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From the Publisher
"This innovative study of the works of Baudelaire and Celan opens a new window on the history of modern identity in western culture."—Germanic Notes and Reviews
The two poets share a feature that seems to block their placement in such an easy chronological or historical scheme: each accounts for an experience that will not fully enter memory, but dissipates in the mind in the form of trauma, fragments, and shock. While Baudelaire, as Paul Valéry ...
The two poets share a feature that seems to block their placement in such an easy chronological or historical scheme: each accounts for an experience that will not fully enter memory, but dissipates in the mind in the form of trauma, fragments, and shock. While Baudelaire, as Paul Valéry was the first to show, explores the trauma of the minute personal shocks of everyday existence in modern life, Celan engages with the catastrophic magnitude of the Holocaust and how it has altered our understanding of history. Can we relate the shocks registered in Baudelaire's poems to the historical horror addressed in Celan's work without denying either the singularity of suffering and loss or the uniqueness of the historical event of the Shoah?
Drawing on trauma studies and Holocaust research, Remnants of Song challenges existing interpretations of Baudelaire and Celan by constantly holding in view both the aesthetic dimension of their works and their historical import. The author demonstrates that the act of engaging with a poem on its own terms may serve as an important model for an ethical response to the radical experiences of trauma. Answering Adorno's famous dictum that there can be no poetry after Auschwitz, he shows that Celan's poetry continues to posit its own truth by drawing on Baudelaire as a precedent—yet it does so in ways that have little to do with conventional understandings of history.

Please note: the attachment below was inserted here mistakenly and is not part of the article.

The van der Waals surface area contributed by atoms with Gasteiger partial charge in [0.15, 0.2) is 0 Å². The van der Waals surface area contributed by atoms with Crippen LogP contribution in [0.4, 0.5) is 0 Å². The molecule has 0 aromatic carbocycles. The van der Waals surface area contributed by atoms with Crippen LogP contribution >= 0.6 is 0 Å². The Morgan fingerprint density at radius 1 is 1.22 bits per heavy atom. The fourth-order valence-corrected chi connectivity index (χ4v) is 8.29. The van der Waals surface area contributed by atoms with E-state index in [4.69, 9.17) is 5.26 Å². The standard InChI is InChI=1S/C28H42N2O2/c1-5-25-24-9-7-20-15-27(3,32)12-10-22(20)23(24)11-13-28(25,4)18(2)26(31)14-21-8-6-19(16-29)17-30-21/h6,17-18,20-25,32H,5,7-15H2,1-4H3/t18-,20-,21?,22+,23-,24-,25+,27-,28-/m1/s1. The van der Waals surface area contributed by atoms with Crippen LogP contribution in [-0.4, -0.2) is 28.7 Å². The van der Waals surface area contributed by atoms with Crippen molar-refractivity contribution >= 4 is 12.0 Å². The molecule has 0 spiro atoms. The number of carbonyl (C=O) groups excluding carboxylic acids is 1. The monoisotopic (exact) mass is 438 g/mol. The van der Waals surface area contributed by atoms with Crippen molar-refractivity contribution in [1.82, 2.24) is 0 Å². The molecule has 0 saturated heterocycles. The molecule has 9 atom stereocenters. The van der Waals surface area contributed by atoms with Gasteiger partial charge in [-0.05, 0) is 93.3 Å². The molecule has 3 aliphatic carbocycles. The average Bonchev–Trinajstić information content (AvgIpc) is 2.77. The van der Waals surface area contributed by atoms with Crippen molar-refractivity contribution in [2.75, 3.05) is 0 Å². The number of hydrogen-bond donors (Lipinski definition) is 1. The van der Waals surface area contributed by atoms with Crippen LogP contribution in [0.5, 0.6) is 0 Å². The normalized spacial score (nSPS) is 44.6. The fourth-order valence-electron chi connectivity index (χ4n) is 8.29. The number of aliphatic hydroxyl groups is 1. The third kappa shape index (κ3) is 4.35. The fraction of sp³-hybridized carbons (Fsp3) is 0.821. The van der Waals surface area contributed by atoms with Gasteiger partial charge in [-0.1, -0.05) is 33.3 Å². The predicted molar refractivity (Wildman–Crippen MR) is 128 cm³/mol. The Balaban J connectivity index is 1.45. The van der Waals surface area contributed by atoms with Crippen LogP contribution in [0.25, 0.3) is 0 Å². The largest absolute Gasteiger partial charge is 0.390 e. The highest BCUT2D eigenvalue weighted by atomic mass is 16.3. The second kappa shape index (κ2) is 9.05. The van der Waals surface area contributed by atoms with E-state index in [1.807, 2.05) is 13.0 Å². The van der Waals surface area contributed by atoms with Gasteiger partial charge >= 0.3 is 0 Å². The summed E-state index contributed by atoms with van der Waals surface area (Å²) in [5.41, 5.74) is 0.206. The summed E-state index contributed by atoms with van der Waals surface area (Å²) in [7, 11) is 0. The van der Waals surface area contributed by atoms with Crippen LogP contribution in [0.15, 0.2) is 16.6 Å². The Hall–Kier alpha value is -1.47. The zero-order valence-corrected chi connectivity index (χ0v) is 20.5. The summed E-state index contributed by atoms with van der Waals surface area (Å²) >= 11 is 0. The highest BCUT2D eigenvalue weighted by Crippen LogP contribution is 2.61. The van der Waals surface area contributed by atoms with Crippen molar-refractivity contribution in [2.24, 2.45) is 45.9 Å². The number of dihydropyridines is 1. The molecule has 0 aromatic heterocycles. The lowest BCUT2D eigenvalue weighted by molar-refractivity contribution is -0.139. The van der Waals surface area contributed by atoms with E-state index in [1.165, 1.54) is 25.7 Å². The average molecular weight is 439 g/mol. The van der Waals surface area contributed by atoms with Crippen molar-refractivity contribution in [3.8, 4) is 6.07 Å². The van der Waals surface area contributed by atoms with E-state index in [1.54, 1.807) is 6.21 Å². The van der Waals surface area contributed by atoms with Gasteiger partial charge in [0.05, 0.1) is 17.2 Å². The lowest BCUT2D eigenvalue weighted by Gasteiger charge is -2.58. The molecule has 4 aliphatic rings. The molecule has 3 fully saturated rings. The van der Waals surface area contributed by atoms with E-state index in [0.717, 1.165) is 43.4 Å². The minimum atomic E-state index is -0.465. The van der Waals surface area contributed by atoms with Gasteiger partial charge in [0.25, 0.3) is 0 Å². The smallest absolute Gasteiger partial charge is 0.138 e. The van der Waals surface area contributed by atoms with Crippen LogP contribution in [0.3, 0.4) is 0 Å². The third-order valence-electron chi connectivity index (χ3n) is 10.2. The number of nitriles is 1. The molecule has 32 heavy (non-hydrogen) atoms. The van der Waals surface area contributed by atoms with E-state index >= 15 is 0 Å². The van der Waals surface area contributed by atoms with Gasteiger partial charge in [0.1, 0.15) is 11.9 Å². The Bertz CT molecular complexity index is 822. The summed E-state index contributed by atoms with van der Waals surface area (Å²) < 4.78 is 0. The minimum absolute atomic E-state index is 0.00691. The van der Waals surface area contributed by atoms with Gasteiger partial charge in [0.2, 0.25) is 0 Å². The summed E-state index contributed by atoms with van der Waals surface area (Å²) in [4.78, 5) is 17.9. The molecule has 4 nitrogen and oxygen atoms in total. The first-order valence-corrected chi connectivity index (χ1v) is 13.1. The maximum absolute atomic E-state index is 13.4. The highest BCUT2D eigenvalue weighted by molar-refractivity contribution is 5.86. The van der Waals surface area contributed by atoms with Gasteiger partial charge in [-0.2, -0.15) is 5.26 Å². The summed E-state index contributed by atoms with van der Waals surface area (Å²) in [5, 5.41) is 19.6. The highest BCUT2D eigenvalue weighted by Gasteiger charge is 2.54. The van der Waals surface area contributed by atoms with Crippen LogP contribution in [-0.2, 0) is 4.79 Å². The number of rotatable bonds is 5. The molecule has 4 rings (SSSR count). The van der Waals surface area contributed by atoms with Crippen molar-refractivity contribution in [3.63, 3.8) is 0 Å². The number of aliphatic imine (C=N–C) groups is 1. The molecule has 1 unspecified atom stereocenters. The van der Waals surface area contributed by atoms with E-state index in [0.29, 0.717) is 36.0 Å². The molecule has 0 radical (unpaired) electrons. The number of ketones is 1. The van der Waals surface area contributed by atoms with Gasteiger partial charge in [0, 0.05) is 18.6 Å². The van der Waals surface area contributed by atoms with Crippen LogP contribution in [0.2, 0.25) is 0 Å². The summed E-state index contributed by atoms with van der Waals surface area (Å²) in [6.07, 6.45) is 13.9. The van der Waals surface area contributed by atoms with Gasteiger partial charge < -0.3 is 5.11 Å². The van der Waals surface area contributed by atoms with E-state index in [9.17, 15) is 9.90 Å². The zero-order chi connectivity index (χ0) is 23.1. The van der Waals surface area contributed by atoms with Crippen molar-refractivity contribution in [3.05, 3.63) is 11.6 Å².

|List of Illustrations|
|Note on Editors and Translations|
|Introduction: On the Margins of Modernity||1|
|Pt. I||The First Modern Poet: Charles Baudelaire|
|1||The Experience of Freedom||27|
|2||The Setting of Experience||67|
|3||Blindness and the Sky||108|
|Straitening: Poetry of Imposition / Poetics of Exposition||156|
|Pt. 2||The Last Modern Poet: Paul Celan|
|4||Laying Language Bare||169|
|5||Landscape and Memory||211|
|6||Frames of Experience||256|
Posted June 11, 2001
This is one remarkable book, just the kind of thorough study of Baudelaire and Celan that we need at the present time when so much around us is bleak and terrible, frightening and sinful. If ever there was a time for closing the gap between literary criticism and new age spirituality, then the time is now, and Baer's book is a vital step in that direction. But don't get me wrong - this is a book that can be enjoyed by people of all faiths. Bless you Mr. Baer!!!!Was this review helpful? Yes NoThank you for your feedback. Report this reviewThank you, this review has been flagged.